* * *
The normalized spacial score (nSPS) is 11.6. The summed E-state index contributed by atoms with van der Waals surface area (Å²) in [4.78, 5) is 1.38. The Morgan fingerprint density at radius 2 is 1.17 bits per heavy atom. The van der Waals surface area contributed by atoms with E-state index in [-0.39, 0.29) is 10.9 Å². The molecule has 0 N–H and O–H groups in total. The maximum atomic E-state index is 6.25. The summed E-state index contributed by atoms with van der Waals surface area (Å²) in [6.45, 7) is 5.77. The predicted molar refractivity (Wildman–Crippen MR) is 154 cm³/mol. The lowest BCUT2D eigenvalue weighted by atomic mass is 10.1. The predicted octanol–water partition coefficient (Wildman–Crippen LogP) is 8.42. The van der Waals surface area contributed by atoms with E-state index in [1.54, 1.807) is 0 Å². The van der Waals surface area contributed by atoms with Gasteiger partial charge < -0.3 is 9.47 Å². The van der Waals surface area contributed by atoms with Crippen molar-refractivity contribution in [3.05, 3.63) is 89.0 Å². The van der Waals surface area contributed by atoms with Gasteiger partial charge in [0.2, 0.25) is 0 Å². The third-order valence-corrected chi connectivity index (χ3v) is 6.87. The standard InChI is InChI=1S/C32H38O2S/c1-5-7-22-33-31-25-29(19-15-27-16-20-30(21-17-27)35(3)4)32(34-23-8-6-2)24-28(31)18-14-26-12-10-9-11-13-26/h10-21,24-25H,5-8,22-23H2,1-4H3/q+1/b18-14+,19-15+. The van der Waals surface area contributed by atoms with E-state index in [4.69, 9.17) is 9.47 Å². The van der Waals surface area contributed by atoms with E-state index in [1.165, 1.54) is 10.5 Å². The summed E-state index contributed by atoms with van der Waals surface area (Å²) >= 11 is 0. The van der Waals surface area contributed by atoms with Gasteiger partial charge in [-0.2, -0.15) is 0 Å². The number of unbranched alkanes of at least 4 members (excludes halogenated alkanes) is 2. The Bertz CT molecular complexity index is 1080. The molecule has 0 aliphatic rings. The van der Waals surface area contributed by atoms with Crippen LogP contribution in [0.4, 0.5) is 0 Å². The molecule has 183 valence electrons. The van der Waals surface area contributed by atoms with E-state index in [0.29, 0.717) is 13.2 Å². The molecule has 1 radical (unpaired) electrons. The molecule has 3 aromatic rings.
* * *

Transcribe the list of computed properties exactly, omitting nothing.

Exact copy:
The normalized spacial score (nSPS) is 11.6. The summed E-state index contributed by atoms with van der Waals surface area (Å²) in [4.78, 5) is 1.38. The Morgan fingerprint density at radius 2 is 1.17 bits per heavy atom. The van der Waals surface area contributed by atoms with E-state index in [-0.39, 0.29) is 10.9 Å². The molecule has 0 N–H and O–H groups in total. The maximum atomic E-state index is 6.25. The summed E-state index contributed by atoms with van der Waals surface area (Å²) in [6.45, 7) is 5.77. The predicted molar refractivity (Wildman–Crippen MR) is 154 cm³/mol. The lowest BCUT2D eigenvalue weighted by atomic mass is 10.1. The predicted octanol–water partition coefficient (Wildman–Crippen LogP) is 8.42. The van der Waals surface area contributed by atoms with E-state index in [1.54, 1.807) is 0 Å². The van der Waals surface area contributed by atoms with Gasteiger partial charge < -0.3 is 9.47 Å². The van der Waals surface area contributed by atoms with Crippen molar-refractivity contribution in [3.05, 3.63) is 89.0 Å². The van der Waals surface area contributed by atoms with Gasteiger partial charge in [0.2, 0.25) is 0 Å². The third-order valence-corrected chi connectivity index (χ3v) is 6.87. The standard InChI is InChI=1S/C32H38O2S/c1-5-7-22-33-31-25-29(19-15-27-16-20-30(21-17-27)35(3)4)32(34-23-8-6-2)24-28(31)18-14-26-12-10-9-11-13-26/h10-21,24-25H,5-8,22-23H2,1-4H3/q+1/b18-14+,19-15+. The van der Waals surface area contributed by atoms with E-state index in [4.69, 9.17) is 9.47 Å². The van der Waals surface area contributed by atoms with E-state index in [1.165, 1.54) is 10.5 Å². The summed E-state index contributed by atoms with van der Waals surface area (Å²) >= 11 is 0. The van der Waals surface area contributed by atoms with Gasteiger partial charge in [-0.2, -0.15) is 0 Å². The number of unbranched alkanes of at least 4 members (excludes halogenated alkanes) is 2. The Bertz CT molecular complexity index is 1080. The molecule has 0 aliphatic rings. The van der Waals surface area contributed by atoms with Crippen LogP contribution in [0.4, 0.5) is 0 Å². The molecule has 183 valence electrons. The van der Waals surface area contributed by atoms with E-state index in [0.29, 0.717) is 13.2 Å². The molecule has 1 radical (unpaired) electrons. The molecule has 3 aromatic rings.